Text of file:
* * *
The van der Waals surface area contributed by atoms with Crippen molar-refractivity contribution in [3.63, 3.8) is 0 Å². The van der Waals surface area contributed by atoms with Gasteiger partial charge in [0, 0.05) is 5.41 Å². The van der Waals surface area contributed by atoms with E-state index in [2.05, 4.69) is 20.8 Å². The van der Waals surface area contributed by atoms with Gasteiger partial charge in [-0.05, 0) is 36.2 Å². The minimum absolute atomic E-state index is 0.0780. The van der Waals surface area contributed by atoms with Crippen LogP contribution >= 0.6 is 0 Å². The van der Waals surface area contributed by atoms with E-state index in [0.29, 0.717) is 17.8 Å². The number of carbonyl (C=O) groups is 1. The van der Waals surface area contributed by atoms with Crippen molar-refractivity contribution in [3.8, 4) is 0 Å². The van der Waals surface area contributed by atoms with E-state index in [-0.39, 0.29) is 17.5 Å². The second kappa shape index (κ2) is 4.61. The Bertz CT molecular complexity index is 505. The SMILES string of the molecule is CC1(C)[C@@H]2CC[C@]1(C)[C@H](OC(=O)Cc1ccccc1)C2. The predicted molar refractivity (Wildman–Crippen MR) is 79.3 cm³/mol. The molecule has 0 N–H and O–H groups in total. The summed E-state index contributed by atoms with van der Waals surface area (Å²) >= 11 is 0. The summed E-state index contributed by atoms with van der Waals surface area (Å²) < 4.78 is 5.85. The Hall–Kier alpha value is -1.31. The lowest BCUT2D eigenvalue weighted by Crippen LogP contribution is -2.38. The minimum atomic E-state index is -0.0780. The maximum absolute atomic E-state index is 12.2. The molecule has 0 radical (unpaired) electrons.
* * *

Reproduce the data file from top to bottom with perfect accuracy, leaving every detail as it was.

The van der Waals surface area contributed by atoms with Crippen molar-refractivity contribution in [3.63, 3.8) is 0 Å². The van der Waals surface area contributed by atoms with Gasteiger partial charge in [0, 0.05) is 5.41 Å². The van der Waals surface area contributed by atoms with E-state index in [2.05, 4.69) is 20.8 Å². The van der Waals surface area contributed by atoms with Gasteiger partial charge in [-0.05, 0) is 36.2 Å². The minimum absolute atomic E-state index is 0.0780. The van der Waals surface area contributed by atoms with Crippen LogP contribution >= 0.6 is 0 Å². The van der Waals surface area contributed by atoms with E-state index in [0.29, 0.717) is 17.8 Å². The number of carbonyl (C=O) groups is 1. The van der Waals surface area contributed by atoms with Crippen molar-refractivity contribution in [3.8, 4) is 0 Å². The van der Waals surface area contributed by atoms with E-state index in [-0.39, 0.29) is 17.5 Å². The second kappa shape index (κ2) is 4.61. The Bertz CT molecular complexity index is 505. The SMILES string of the molecule is CC1(C)[C@@H]2CC[C@]1(C)[C@H](OC(=O)Cc1ccccc1)C2. The predicted molar refractivity (Wildman–Crippen MR) is 79.3 cm³/mol. The molecule has 0 N–H and O–H groups in total. The summed E-state index contributed by atoms with van der Waals surface area (Å²) >= 11 is 0. The summed E-state index contributed by atoms with van der Waals surface area (Å²) < 4.78 is 5.85. The Hall–Kier alpha value is -1.31. The lowest BCUT2D eigenvalue weighted by Crippen LogP contribution is -2.38. The minimum atomic E-state index is -0.0780. The maximum absolute atomic E-state index is 12.2. The molecule has 0 radical (unpaired) electrons.